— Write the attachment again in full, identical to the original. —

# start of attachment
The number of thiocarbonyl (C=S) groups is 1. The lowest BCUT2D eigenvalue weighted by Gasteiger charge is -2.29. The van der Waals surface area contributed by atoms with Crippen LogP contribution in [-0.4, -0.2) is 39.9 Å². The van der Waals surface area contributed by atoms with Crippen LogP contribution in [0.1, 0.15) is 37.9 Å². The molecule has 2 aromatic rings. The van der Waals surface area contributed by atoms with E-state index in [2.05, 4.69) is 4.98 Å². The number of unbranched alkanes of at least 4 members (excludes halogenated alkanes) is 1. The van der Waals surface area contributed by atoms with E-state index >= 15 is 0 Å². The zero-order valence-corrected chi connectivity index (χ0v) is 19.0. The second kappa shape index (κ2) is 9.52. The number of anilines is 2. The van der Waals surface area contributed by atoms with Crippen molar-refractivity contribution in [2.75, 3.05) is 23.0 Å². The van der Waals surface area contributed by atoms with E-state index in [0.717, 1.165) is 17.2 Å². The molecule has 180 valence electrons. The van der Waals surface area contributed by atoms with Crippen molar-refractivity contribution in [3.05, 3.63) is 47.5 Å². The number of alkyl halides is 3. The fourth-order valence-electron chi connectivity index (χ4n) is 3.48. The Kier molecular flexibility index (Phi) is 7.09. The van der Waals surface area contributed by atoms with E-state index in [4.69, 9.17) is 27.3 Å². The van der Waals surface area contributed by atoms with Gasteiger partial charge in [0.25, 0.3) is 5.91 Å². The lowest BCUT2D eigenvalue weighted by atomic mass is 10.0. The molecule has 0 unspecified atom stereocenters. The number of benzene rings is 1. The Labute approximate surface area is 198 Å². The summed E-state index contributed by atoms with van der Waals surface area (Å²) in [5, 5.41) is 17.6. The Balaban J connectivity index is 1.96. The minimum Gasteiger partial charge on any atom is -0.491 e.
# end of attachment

The number of thiocarbonyl (C=S) groups is 1. The lowest BCUT2D eigenvalue weighted by Gasteiger charge is -2.29. The van der Waals surface area contributed by atoms with Crippen LogP contribution in [-0.4, -0.2) is 39.9 Å². The van der Waals surface area contributed by atoms with Crippen LogP contribution in [0.1, 0.15) is 37.9 Å². The molecule has 2 aromatic rings. The van der Waals surface area contributed by atoms with E-state index in [2.05, 4.69) is 4.98 Å². The number of unbranched alkanes of at least 4 members (excludes halogenated alkanes) is 1. The van der Waals surface area contributed by atoms with E-state index >= 15 is 0 Å². The zero-order valence-corrected chi connectivity index (χ0v) is 19.0. The second kappa shape index (κ2) is 9.52. The number of anilines is 2. The van der Waals surface area contributed by atoms with Crippen molar-refractivity contribution in [2.75, 3.05) is 23.0 Å². The van der Waals surface area contributed by atoms with E-state index in [0.717, 1.165) is 17.2 Å². The molecule has 180 valence electrons. The van der Waals surface area contributed by atoms with Crippen molar-refractivity contribution in [3.05, 3.63) is 47.5 Å². The number of alkyl halides is 3. The fourth-order valence-electron chi connectivity index (χ4n) is 3.48. The Kier molecular flexibility index (Phi) is 7.09. The van der Waals surface area contributed by atoms with E-state index in [4.69, 9.17) is 27.3 Å². The van der Waals surface area contributed by atoms with Gasteiger partial charge in [0.25, 0.3) is 5.91 Å². The lowest BCUT2D eigenvalue weighted by atomic mass is 10.0. The molecule has 0 unspecified atom stereocenters. The number of benzene rings is 1. The Labute approximate surface area is 198 Å². The summed E-state index contributed by atoms with van der Waals surface area (Å²) in [5, 5.41) is 17.6. The Balaban J connectivity index is 1.96. The minimum Gasteiger partial charge on any atom is -0.491 e.